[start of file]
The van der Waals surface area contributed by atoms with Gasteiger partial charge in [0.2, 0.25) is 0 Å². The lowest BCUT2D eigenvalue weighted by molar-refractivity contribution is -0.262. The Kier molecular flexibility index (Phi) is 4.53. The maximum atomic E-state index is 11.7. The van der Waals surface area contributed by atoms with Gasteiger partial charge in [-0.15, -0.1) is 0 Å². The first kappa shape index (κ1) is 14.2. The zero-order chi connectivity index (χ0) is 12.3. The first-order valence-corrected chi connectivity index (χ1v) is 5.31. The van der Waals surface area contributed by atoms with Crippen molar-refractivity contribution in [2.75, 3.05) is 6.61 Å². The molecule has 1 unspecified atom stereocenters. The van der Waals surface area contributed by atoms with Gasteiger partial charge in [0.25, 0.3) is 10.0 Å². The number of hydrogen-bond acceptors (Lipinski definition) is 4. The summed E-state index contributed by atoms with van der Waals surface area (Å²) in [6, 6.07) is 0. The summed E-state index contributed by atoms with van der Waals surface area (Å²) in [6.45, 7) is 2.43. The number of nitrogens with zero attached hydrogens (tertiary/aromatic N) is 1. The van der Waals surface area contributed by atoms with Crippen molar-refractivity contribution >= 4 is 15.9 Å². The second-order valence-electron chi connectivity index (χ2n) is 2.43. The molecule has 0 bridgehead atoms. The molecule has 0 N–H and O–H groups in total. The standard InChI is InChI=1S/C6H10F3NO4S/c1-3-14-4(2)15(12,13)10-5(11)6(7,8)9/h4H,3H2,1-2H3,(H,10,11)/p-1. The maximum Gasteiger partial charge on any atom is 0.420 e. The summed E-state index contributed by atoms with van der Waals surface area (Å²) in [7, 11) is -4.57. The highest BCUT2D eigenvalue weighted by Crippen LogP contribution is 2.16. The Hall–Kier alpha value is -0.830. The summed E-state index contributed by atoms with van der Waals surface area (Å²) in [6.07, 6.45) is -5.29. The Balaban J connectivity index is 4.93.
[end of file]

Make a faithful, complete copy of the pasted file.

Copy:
The van der Waals surface area contributed by atoms with Gasteiger partial charge in [0.2, 0.25) is 0 Å². The lowest BCUT2D eigenvalue weighted by molar-refractivity contribution is -0.262. The Kier molecular flexibility index (Phi) is 4.53. The maximum atomic E-state index is 11.7. The van der Waals surface area contributed by atoms with Gasteiger partial charge in [-0.15, -0.1) is 0 Å². The first kappa shape index (κ1) is 14.2. The zero-order chi connectivity index (χ0) is 12.3. The first-order valence-corrected chi connectivity index (χ1v) is 5.31. The van der Waals surface area contributed by atoms with Crippen molar-refractivity contribution in [2.75, 3.05) is 6.61 Å². The molecule has 1 unspecified atom stereocenters. The van der Waals surface area contributed by atoms with Gasteiger partial charge in [0.25, 0.3) is 10.0 Å². The number of hydrogen-bond acceptors (Lipinski definition) is 4. The summed E-state index contributed by atoms with van der Waals surface area (Å²) in [6, 6.07) is 0. The summed E-state index contributed by atoms with van der Waals surface area (Å²) in [6.45, 7) is 2.43. The number of nitrogens with zero attached hydrogens (tertiary/aromatic N) is 1. The van der Waals surface area contributed by atoms with Crippen molar-refractivity contribution >= 4 is 15.9 Å². The second-order valence-electron chi connectivity index (χ2n) is 2.43. The molecule has 0 bridgehead atoms. The molecule has 0 N–H and O–H groups in total. The standard InChI is InChI=1S/C6H10F3NO4S/c1-3-14-4(2)15(12,13)10-5(11)6(7,8)9/h4H,3H2,1-2H3,(H,10,11)/p-1. The maximum Gasteiger partial charge on any atom is 0.420 e. The summed E-state index contributed by atoms with van der Waals surface area (Å²) in [7, 11) is -4.57. The highest BCUT2D eigenvalue weighted by Crippen LogP contribution is 2.16. The Hall–Kier alpha value is -0.830. The summed E-state index contributed by atoms with van der Waals surface area (Å²) in [6.07, 6.45) is -5.29. The Balaban J connectivity index is 4.93.